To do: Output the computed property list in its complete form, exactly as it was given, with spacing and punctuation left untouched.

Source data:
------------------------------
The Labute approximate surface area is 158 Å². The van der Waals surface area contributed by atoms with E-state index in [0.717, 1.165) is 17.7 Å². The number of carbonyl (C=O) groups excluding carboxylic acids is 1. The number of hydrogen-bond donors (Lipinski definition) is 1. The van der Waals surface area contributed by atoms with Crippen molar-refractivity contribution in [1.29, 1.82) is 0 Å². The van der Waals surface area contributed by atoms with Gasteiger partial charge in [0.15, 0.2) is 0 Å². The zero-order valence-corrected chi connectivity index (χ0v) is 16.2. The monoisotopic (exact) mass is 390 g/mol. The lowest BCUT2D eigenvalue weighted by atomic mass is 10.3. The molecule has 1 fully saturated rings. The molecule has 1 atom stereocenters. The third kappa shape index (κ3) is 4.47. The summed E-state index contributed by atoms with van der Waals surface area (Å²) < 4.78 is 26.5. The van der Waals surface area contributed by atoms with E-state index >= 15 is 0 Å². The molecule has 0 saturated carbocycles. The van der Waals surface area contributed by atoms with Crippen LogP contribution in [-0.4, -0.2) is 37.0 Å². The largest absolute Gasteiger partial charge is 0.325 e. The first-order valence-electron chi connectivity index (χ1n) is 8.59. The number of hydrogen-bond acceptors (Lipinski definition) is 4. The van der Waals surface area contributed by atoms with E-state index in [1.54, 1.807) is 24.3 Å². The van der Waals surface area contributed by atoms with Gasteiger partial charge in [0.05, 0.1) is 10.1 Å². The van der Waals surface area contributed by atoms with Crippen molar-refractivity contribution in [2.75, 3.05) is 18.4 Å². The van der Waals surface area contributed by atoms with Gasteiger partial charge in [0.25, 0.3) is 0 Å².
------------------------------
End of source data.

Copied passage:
The Labute approximate surface area is 158 Å². The van der Waals surface area contributed by atoms with E-state index in [0.717, 1.165) is 17.7 Å². The number of carbonyl (C=O) groups excluding carboxylic acids is 1. The number of hydrogen-bond donors (Lipinski definition) is 1. The van der Waals surface area contributed by atoms with Crippen molar-refractivity contribution in [1.29, 1.82) is 0 Å². The van der Waals surface area contributed by atoms with Gasteiger partial charge in [0.15, 0.2) is 0 Å². The zero-order valence-corrected chi connectivity index (χ0v) is 16.2. The monoisotopic (exact) mass is 390 g/mol. The lowest BCUT2D eigenvalue weighted by atomic mass is 10.3. The molecule has 1 fully saturated rings. The molecule has 1 atom stereocenters. The third kappa shape index (κ3) is 4.47. The summed E-state index contributed by atoms with van der Waals surface area (Å²) < 4.78 is 26.5. The van der Waals surface area contributed by atoms with E-state index >= 15 is 0 Å². The molecule has 0 saturated carbocycles. The van der Waals surface area contributed by atoms with Crippen LogP contribution in [-0.4, -0.2) is 37.0 Å². The largest absolute Gasteiger partial charge is 0.325 e. The first-order valence-electron chi connectivity index (χ1n) is 8.59. The number of hydrogen-bond acceptors (Lipinski definition) is 4. The van der Waals surface area contributed by atoms with E-state index in [1.54, 1.807) is 24.3 Å². The van der Waals surface area contributed by atoms with Gasteiger partial charge in [0.05, 0.1) is 10.1 Å². The van der Waals surface area contributed by atoms with Crippen molar-refractivity contribution in [2.75, 3.05) is 18.4 Å². The van der Waals surface area contributed by atoms with Gasteiger partial charge in [0.25, 0.3) is 0 Å².